Now I am lucky enough to work with graduate students and meet with many more through the conference attendance scholarship. Just as Roberto and so many others have paid for my drinks, meals, and taxi rides and offered me so many hours of time (the most valuable gift of all), I try to do my part. I don’t think of Roberto every time I take students to lunch or help someone with a job application, but I do tell them that I hope they will pay it forward. And while I am disappointed that there are already SALALMistas who will never know Roberto, I am confident that so many of us are paying forward his generosity and example that his spirit will live for a long, long time.
D RYAN LYNCH, Head of Special Collections & Librarian for Brazilian Studies
Nettie Lee Benson Latin American Collection
The University of Texas at Austin
“Brilliant, Funny, Sarcastic and Well-Spoken” – by Max Macias
I am stunned.
Roberto was one of the most real people I know.
He was brilliant, funny, sarcastic and well-spoken.
I think he could hold a conversation on almost anything and was generous with his time and knowledge.
He encouraged me and was always supportive of my work as well as the work of many others.
We have lost a gem!
Much love to Robin and his family!
I am truly sorry for your loss.
“A Great Conversationalist, Librarian, and Friend” – by Suzanne Schadl
All, like many of you, I am still processing the absence of Roberto in our lives going forward, and looking back on his presence and the impact he made. I too felt welcomed to SALALM in large part because of Roberto and I appreciated his biting humor, generosity, and intelligence. Among the many memories racing through my head, is Roberto the reader – perhaps the counter to his festive exuberance, but part of what made him such a great conversationalist, librarian, and friend! Roberto really loved to read, and found his match in Robin. He also loved the German language, and as I think of his life on the painful occasion of his death — and during these days of the dead (as pictured in the attached, someone has included his photo on the altar in the Hispanic Reading Room at the Library of Congress) — I find myself stealing words from Rainer Maria Rilke – translated to English in A Year with Rilke: Daily Readings from the Best of Rainer Maria Rilke: “The great secret of death, and perhaps its deepest connection with us, is this: that, in taking from us a being we have loved and venerated, death does not wound us without, at the same time, lifting us toward a more perfect understanding of this being and of ourselves.”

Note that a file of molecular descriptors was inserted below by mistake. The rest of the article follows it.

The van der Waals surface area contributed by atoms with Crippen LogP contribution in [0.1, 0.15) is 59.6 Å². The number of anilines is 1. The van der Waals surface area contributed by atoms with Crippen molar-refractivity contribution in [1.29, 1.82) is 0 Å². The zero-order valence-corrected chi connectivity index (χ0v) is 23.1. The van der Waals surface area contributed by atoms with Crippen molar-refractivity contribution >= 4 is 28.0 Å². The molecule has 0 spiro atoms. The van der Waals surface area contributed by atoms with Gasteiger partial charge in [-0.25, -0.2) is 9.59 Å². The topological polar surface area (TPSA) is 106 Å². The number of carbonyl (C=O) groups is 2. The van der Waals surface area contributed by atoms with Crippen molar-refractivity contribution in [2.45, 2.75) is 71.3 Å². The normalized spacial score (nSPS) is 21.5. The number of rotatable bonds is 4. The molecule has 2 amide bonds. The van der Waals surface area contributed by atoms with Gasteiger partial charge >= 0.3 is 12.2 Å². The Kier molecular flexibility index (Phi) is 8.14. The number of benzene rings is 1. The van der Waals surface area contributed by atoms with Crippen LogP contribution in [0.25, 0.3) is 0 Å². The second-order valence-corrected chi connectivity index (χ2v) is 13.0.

Rest, in power and pride, and with love friend!
Chief of the Latin American, Caribbean and European Division
Library of Congress
“He Was Also a Mentor” – by Mike L. Marlin
This is indeed very sad news. I can remember many a time Roberto caused me to laugh out loud at a serious moment in an ALA meeting.
He played a vital role on the 2016-17 ALA Conference Accessibility Task Force. His contributions from a mobility perspective were invaluable!
He was also a mentor.
Mike L. Marlin
Director, California Braille and Talking Book Library
American Library Association Councilor at Large
“Knowledgeable Librarian with a Heart of Gold” – by Paloma Celis Carbajal
Roberto was the perfect model of a great and very knowledgeable librarian with a heart of gold who was always grounded and ready for a good laugh.
The SALALM conference program that he planned was an excellent introspective exercise to better understanding who we are as an organization and the importance of the relations we forge with our professional peers. He showed us also about the importance of extending our networks to peers outside of academia.